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Business Continuity and Succession Planning – Part I

We recently published a brief summary of an article on the buying and selling of financial services practices that appeared on an Australian website. The owner of Centurion Market Makers discussed the two most prevalent questions from buyers and sellers.

In response to the question, “What are your reasons for wanting to buy a business?”, potential buyers indicated that, “…, after evaluating the strategies and investment required for organic growth against the alternative of acquisitive growth, they arrive at the decision to ‘buy growth’ rather than nurture or farm it.”

The question, “What do you find to be the hardest thing about buying a business?”, elicited the following response: “Inadequate preparation of the right information by sellers is one of the most common mistakes we see when transactions are taking place. It is also the number one reason why practice owners fail to maximise value, minimise transaction risk and transact in less than six months.

Centurion Market Makers are currently planning a webinar on succession planning which they believe is imperative if you want to realise the best price when you sell your practice one day.

“Many only think about ‘Succession Planning’ when they want to realise value and exit their business – often they leave it too late and it becomes a trade sale. The difference is a succession plan is where the current shareholders work out a plan for exit and entry of new shareholders well in advance – usually with employees or people they will work with for a period of time before the transaction takes place.”

Alan Holton, an associate of Moonstone Compliance, wrote an article on the subject of business continuity and succession planning from a South African perspective. In Part I he discusses the theme in general terms, and next week we look at it from a sole proprietor’s perspective.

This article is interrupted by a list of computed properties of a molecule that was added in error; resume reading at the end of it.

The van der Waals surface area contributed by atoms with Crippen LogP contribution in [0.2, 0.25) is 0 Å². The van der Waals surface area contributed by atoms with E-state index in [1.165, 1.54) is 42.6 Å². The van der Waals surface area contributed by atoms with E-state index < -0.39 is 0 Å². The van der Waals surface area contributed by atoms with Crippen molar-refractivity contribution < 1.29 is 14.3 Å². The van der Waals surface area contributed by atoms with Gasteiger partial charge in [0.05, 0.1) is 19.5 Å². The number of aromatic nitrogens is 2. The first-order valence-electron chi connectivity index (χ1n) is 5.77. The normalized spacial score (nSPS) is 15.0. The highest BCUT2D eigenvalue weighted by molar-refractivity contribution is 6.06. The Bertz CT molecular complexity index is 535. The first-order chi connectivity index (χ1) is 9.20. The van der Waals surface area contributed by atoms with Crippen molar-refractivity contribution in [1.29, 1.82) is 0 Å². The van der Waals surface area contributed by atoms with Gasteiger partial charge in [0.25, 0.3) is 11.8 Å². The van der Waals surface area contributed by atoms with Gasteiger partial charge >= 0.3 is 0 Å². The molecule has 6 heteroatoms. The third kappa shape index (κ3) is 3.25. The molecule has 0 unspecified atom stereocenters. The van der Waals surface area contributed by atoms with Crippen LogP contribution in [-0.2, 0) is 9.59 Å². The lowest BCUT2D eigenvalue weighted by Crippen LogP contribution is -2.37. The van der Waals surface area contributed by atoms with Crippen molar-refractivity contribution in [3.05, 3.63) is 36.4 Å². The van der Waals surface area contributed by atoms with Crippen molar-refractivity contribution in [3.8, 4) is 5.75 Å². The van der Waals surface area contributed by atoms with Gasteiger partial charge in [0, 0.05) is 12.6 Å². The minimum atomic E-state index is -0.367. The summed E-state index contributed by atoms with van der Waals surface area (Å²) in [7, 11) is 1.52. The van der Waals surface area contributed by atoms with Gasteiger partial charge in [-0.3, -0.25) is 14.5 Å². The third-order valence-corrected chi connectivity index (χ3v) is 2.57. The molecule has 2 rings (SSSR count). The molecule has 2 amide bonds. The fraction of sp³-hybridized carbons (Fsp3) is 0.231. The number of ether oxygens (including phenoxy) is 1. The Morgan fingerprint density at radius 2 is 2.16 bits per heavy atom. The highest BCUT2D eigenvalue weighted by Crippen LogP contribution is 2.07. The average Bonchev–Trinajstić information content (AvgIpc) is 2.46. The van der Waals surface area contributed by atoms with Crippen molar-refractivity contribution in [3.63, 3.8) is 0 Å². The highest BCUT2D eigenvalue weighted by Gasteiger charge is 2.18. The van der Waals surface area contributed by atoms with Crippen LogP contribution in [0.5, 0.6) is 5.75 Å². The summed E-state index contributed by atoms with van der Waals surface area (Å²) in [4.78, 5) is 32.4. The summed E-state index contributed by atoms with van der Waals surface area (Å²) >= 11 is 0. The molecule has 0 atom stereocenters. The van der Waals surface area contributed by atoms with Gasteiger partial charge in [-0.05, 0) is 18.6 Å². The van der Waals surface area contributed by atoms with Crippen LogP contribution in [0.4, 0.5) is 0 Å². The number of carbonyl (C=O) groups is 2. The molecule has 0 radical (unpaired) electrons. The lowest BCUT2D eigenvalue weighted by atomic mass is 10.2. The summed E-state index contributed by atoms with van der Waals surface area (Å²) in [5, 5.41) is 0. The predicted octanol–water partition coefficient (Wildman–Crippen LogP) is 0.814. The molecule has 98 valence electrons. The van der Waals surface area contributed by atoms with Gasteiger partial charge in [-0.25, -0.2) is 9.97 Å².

The annual Compliance Reports have traditionally enquired whether or not the FSP has “a business continuity plan and procedures in place to ensure that their clients will be serviced if the business is terminated for any reason”.

The General Code of Conduct requires every FSP that ceases to operate as an FSP, to immediately notify all affected clients accordingly. You are also required to take, where reasonably necessary or appropriate, and in consultation with the clients and product suppliers concerned, reasonable steps to ensure that any outstanding business is completed promptly or transferred to another provider. (“Termination of Business – S 20 of the General Code of Conduct”.)

In industry parlance, this has become known as succession planning.

Section 8(3)(j) of Part VIII (Operational Ability) of Board Notice 106 of 2008 (Determination of Fit and Proper Requirements for Financial Services Providers, 2008) provides that every FSP must ensure that internal control structures, procedures and controls are in place which include at the least a business continuity plan.

It is, I believe, important to distinguish between business continuity planning and succession planning.

Business continuity is defined in International Standard ISO 22300 as “the capability of the organisation to continue delivery of products or services at acceptable predefined levels following any disruptive incident”. This is arguably a subset of disaster planning – part of the normal risk management procedures required of every FSP. In the normal course of business activities, there is no standard requirement that the business establish procedures to ensure that clients or customers will be serviced, should the business be terminated for any reason. In fact, this would be unusual.

Succession planning, on the other hand, is defined as a process for identifying and developing internal people with the potential to fill key business leadership positions in the company. (https://en.wikipedia.org/wiki/Succession_planning )

This applies particularly to larger practices with two or more Key Individuals, and where the business is a juristic entity such as a close corporation, company or trust. Succession planning normally includes provisions to ensure that, should one or more Key Individuals be, or become, unable to act as such, a suitably trained substitute Key Individual can take the place of the one no longer able to do so.

Succession planning can be considered a subset of business continuity planning. It must be said again, there is not normally any requirement when conducting succession planning, to ensure that clients or customers will be serviced if the business is terminated for any reason.

By ensuring proper business continuity and succession planning, you enhance the true value of your business when the inevitable day arrives when you depart the scene

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